Though Guantanamo Bay, the PATRIOT Act, and warrantless wiretapping were thought to be vestiges of the Bush Administration in 2009, the Obama Administration hasn’t rolled them back, threatening to make the supposedly emergency-only national security state a permanent institution. In recent years, the the security state at home has been supplemented by an escalating shadow war against terrorist organizations in several countries around the world, waged principally by Special Forces and a secretive drone program. These stepped-up counterterrorism policies may be weakening al-Qaeda and associated movements, but it’s not clear if the potential costs in terms of privacy violations, blowback, and deaths of innocent civilians are well understood, let alone worth it.
Several billion animals live and get killed on factory farms, concentrated animal-raising plants where sentient creatures are forced to live their entire lives in tiny, often poorly maintained pens. The treatment of the pigs, cows, and chickens on factory farms is horrific — the pens are so tight that animals develop sores, the stress of confinement produces psychiatric disorders that result in self-harming behaviors like gnawing on metal bars, and proprietors conduct painful, medically unnecessary tail amputations simply because they want to. Factory farming also hurts humans; the “farms” are ideal breeding grounds for infectious diseases and do serious damage to the local and global environment.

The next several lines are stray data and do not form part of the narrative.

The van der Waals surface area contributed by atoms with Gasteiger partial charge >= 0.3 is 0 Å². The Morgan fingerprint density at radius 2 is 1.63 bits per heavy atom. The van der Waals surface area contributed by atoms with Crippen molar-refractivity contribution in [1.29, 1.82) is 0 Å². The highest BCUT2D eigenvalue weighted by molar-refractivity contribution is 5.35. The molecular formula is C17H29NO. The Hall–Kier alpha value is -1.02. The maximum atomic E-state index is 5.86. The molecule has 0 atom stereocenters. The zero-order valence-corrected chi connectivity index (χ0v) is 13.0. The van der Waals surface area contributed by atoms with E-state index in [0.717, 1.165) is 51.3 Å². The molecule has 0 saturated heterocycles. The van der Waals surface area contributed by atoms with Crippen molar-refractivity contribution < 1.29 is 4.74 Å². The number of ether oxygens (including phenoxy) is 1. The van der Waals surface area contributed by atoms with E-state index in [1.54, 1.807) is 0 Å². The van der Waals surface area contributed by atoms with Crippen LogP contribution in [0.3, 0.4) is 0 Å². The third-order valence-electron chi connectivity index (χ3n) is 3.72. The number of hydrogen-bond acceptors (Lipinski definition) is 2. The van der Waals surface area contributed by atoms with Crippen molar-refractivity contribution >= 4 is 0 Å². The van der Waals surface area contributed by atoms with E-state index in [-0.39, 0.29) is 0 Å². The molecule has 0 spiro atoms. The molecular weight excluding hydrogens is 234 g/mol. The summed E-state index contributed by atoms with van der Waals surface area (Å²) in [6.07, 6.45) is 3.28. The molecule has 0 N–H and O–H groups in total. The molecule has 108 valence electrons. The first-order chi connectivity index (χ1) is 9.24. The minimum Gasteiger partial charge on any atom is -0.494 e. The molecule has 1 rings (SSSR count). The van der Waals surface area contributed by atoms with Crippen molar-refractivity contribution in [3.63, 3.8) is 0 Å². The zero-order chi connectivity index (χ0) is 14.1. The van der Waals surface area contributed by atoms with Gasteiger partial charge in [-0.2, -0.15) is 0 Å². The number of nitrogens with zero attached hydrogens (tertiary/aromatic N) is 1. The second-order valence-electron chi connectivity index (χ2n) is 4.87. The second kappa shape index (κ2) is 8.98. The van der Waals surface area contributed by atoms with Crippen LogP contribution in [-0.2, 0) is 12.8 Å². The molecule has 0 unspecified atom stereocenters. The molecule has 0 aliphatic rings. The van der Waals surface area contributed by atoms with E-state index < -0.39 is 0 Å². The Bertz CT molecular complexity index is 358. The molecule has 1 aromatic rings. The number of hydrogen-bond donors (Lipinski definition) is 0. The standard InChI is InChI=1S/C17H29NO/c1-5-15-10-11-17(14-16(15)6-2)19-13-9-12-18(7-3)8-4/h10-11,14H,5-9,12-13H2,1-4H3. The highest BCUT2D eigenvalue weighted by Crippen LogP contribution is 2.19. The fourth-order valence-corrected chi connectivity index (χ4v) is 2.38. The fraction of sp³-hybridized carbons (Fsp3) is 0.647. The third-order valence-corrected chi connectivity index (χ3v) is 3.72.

The Civil War in the Democratic Republic of the Congo
Between 2.7 and 5.4 million people (roughly) have been killed by violence in the Democratic Republic of the Congo (DRC), making it the most deadly ongoing conflict in the world today. An invasion sparked by the 1994 genocide in neighboring Rwanda devolved into a brutal multi-sided civil war plagued by the mass murder and rape of civilian populations. Though the situation has calmed somewhat today, the predations of the “Movement 23″ militia in the eastern DRC threatens to reignite a wider war.
Segregation by Race and Class in Education
Despite Brown v. Board of Education, there is a pronounced trend toward resegregation by race and class in American schools. Poor students, especially black and Latino ones, are being shunted into a separate-but-unequal school system while wealthy students attend parallel, superior institutions. The effect of this, as Chris Hayes documents in his book Twilight of the Elites, is to create a self-perpetuating class cycle where the wealthy use their advantage to secure that their children get access to the best possible schooling, making it significantly easier for said children to become wealthy and successful and do the same for their kids. The less well off, by contrast, have only very limited ability to break into the upper echelons of American society through education, helping to cement broader trends toward inequality in the United States.